Aimee Patton

A pleasantly eccentric take on politics



Dear Governor Brownback,

I just need a quick moment of your time.  There is a bill on the way to your desk that just passed the KS Senate – HB 2210.  From the KC Star –

“House Bill 2210 would prevent voters who have a party affiliation from switching after the June 1 filing deadline until after primary results are certified in August. It would allow unaffiliated voters to change registration.”
Read more here:


Now there are some rumors floating around that people in one party switch parties to vote in the primary election to either 1. vote in the moderate candidate to beat the conservative in the primary election OR 2. vote the conservative in for hopes of an easy win come the general election (a la Missouri’s Todd Akin and Claire McCaskill race)


I’m asking you to please veto the bill.  Let’s not make it any harder for Kansans to participate in the election process. A bill like this would only drive more people away from voting versus actually keeping the integrity of the election process.  I mean really, just stop and think about the facts:




  • In the last general election 66% of the population came out to vote.  
  • In 2013, 67.3% of the adult population of Kansas went to the dentist. (America’s Health Rankings)


Let that sink in for a moment.  MORE people went to the dentist last year than came out to vote in the last election.  We all know the jokes about hating going to dentists.  Heck, I hate going to the dentist – no offense to any dentist reading this, however, it is pretty telling how hard it is to get people to vote in an election when going to the dentists wins by percentages.


I know…I know…there is a crazy rumor floating around that I switched parties from a Democrat to a Republican in order to stop some of the…how shall I put it…more radical legislation coming out of Topeka.  I will own it.  I did change parties, BUT I am just one Kansan.  HB2210 didn’t stop me. I did it early, because I know that a moderate has a tough race in my district without any solid Democratic candidate and I want the moderate to win.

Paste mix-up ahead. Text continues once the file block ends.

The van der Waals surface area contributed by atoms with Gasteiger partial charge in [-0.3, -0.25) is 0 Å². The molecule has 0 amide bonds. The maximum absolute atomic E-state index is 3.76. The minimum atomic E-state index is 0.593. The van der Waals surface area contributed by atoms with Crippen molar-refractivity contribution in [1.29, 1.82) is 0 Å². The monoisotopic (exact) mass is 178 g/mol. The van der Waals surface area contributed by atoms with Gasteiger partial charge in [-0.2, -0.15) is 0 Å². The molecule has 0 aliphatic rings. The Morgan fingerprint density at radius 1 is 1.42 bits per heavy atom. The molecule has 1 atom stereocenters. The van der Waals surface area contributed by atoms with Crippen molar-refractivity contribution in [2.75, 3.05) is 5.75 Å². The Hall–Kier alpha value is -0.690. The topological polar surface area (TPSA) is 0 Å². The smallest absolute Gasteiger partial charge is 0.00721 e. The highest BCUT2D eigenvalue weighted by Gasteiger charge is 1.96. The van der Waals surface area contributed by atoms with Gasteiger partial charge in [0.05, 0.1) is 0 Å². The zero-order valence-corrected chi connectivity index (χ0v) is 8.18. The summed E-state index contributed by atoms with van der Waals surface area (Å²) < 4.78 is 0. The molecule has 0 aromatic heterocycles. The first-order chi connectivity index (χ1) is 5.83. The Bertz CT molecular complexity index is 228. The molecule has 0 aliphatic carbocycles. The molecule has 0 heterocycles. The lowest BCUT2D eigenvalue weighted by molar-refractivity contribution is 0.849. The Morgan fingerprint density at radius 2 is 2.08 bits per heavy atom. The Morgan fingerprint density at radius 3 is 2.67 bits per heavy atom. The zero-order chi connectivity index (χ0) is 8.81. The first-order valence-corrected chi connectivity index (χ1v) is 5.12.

If your point is to stop people like me from doing it once the candidates are announced, it’s a long shot at best.  I also think we can both agree that we shouldn’t be putting any stipulations around getting people to the polls.  At this point, any Kansan who wants to come out to the polls should personally get a high-five from you Governor after they leave the polling booth just for showing up.  



The point is we want to engage more voters with good candidates running on strong platforms not isolate those who choose to vote by forcing them to declare a party before they even know who the candidates are.  You can’t tell me that there aren’t going to be some people who just throw up their hands and decide not to participate in the election if they are forced to declare a party so early.


You and I would both love to think that the election process is as clean and pure as the driven snow; however, strategic voting tactics have gone on ever since pro-slavery Missouri, border ruffians invaded Kansas in an attempt to make Kansas a slave state.